By Cian Molloy - 22 September, 2017
The adoption of the UN Treaty on the Prohibition of Nuclear Weapons has been warmly welcomed by Uachtarán na hÉireann, Michael D Higgins. In a statement coinciding with the opening up of the treaty for signature by the heads of national governments around the world, President Higgins hailed it as ‘the world’s first legally-binding treaty […]
The adoption of the UN Treaty on the Prohibition of Nuclear Weapons has been warmly welcomed by Uachtarán na hÉireann, Michael D Higgins.
In a statement coinciding with the opening up of the treaty for signature by the heads of national governments around the world, President Higgins hailed it as ‘the world’s first legally-binding treaty prohibiting the development, testing, manufacturing, purchasing or possessing of nuclear weapons’.
And he further described it as “a necessary re-affirmation by the representatives of the people of the world of their abhorrence of the continued threat of nuclear weapons”.
At present, there is thought to be nine states worldwide with nuclear weapons – China, France, Israel, North Korea, Pakistan, the Russian Federation, the United Kingdom and the United States of America. Between them, they have more than 15,000 nuclear weapons, enough to wipe out the whole of humanity and to destroy the planet five times over.
No wonder such weapons of mass destruction have been condemned as immoral by the Church – with the Second Vatican Council specifically opposing the use of the nuclear threat, cf Gaudium et Spes (80). More recently, in March this year, Pope Francis wrote to a UN congress promoting this treaty, pointing out that nuclear deterrence is ineffective against the principal threats to 21st century well-being: terrorism, cybersecurity, environmental problems and poverty.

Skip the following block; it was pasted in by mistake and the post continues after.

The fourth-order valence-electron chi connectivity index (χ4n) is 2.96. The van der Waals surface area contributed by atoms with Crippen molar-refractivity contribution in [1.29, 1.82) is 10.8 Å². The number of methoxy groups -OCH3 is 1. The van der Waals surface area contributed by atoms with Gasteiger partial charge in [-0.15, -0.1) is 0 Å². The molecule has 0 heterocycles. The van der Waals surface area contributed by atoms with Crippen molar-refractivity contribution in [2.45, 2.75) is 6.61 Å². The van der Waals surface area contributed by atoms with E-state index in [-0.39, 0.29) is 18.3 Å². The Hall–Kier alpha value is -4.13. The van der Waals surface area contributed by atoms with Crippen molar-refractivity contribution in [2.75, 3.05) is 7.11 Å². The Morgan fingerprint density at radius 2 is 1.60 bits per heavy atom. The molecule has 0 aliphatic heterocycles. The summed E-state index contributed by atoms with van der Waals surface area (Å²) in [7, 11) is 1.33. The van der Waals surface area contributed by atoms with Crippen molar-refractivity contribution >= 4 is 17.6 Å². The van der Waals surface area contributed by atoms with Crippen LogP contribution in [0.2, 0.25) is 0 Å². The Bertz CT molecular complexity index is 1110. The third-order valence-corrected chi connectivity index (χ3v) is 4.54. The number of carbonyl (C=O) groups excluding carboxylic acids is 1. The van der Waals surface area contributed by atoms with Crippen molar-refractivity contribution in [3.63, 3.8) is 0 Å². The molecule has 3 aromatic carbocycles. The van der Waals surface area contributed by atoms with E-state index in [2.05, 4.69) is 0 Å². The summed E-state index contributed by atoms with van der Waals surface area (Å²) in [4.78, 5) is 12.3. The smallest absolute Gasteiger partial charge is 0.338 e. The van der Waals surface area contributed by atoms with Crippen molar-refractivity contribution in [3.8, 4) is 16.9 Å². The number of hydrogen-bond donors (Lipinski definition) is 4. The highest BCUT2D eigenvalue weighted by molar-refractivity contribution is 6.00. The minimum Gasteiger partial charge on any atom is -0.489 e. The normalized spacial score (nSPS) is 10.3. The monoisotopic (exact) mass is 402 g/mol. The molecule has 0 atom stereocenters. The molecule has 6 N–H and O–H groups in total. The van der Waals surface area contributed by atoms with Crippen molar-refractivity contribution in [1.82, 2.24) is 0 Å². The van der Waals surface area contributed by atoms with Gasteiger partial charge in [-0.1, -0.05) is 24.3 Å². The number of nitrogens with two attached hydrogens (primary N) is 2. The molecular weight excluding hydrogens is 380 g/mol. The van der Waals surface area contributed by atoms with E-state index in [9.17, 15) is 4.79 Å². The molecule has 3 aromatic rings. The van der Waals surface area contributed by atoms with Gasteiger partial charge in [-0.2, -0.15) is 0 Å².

Yesterday, President Higgins said, “The Treaty on the Prohibition of Nuclear Weapons, adopted in July this year, and now formally signed by a large number of UN member states, marks both a significant moment in history and a highpoint of international cooperation. As President of Ireland, I welcome the adoption of this Treaty banning the development, testing, manufacturing, purchasing or possessing of nuclear weapons.”
President Higgins pointed out that ever since Ireland joined the United Nations in 1955, it had been a lead country in promoting and advocating the implementation of the Nuclear Non-Proliferation Treaty. He congratulated the officials of Ireland’s Department of Foreign Affairs and Trade for their role in bringing about this new treaty.
“The Treaty on the Prohibition of Nuclear Weapons is the result of decades’ worth of work by a number of determined countries, among which Ireland played a prominent role ” he said. “I salute all those countries in the Core Group of States who initiated this process. That they did so in close cooperation with activists and researchers in civil society organisations around the world, is a further ground for hope.”
He also had little time for any naysayers who argued that the new treaty is of little good while the nuclear powers hold on to their nuclear arsenals. “The adoption and coming into force of the Treaty marks the widespread acceptance of the threat to humanity posed by nuclear weapons,” he said. “Those critics who have opposed and decried this Treaty as being without merit unless it had the assent of those who insist on retaining nuclear weapons are suggesting little less than a veto for the existing nuclear powers on policy making in this area.”